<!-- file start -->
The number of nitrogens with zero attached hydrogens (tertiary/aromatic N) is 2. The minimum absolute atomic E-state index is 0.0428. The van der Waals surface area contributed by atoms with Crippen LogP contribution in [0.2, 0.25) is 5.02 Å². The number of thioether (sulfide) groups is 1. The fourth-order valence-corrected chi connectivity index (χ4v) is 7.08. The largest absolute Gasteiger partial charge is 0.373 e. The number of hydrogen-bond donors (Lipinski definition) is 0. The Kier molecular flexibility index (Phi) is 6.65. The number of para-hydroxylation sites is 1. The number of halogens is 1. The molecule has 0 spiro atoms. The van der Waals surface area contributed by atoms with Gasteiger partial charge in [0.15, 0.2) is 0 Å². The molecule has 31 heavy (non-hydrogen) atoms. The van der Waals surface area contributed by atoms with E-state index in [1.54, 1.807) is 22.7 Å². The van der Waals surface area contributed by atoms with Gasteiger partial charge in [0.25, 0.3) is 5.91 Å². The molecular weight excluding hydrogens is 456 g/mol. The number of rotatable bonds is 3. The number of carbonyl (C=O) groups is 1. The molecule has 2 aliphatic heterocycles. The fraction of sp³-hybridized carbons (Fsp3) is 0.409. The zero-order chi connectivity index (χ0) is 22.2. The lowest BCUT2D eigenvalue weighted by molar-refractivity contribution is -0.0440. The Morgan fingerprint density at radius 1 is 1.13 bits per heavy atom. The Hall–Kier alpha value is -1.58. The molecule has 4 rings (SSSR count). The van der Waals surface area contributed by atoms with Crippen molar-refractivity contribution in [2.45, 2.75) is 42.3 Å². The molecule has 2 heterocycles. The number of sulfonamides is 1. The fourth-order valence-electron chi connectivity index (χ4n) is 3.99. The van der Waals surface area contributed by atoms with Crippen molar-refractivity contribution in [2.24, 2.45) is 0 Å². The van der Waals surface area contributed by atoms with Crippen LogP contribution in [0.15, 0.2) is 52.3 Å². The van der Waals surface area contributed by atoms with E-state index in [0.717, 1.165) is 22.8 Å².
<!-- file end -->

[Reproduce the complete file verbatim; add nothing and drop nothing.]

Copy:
The number of nitrogens with zero attached hydrogens (tertiary/aromatic N) is 2. The minimum absolute atomic E-state index is 0.0428. The van der Waals surface area contributed by atoms with Crippen LogP contribution in [0.2, 0.25) is 5.02 Å². The number of thioether (sulfide) groups is 1. The fourth-order valence-corrected chi connectivity index (χ4v) is 7.08. The largest absolute Gasteiger partial charge is 0.373 e. The number of hydrogen-bond donors (Lipinski definition) is 0. The Kier molecular flexibility index (Phi) is 6.65. The number of para-hydroxylation sites is 1. The number of halogens is 1. The molecule has 0 spiro atoms. The van der Waals surface area contributed by atoms with Gasteiger partial charge in [0.15, 0.2) is 0 Å². The molecule has 31 heavy (non-hydrogen) atoms. The van der Waals surface area contributed by atoms with E-state index in [1.54, 1.807) is 22.7 Å². The van der Waals surface area contributed by atoms with Gasteiger partial charge in [0.25, 0.3) is 5.91 Å². The molecular weight excluding hydrogens is 456 g/mol. The number of rotatable bonds is 3. The number of carbonyl (C=O) groups is 1. The molecule has 2 aliphatic heterocycles. The fraction of sp³-hybridized carbons (Fsp3) is 0.409. The zero-order chi connectivity index (χ0) is 22.2. The lowest BCUT2D eigenvalue weighted by molar-refractivity contribution is -0.0440. The Morgan fingerprint density at radius 1 is 1.13 bits per heavy atom. The Hall–Kier alpha value is -1.58. The molecule has 4 rings (SSSR count). The van der Waals surface area contributed by atoms with Crippen molar-refractivity contribution in [2.45, 2.75) is 42.3 Å². The molecule has 2 heterocycles. The number of sulfonamides is 1. The fourth-order valence-electron chi connectivity index (χ4n) is 3.99. The van der Waals surface area contributed by atoms with Crippen molar-refractivity contribution in [2.24, 2.45) is 0 Å². The van der Waals surface area contributed by atoms with Crippen LogP contribution in [0.15, 0.2) is 52.3 Å². The van der Waals surface area contributed by atoms with E-state index in [0.717, 1.165) is 22.8 Å².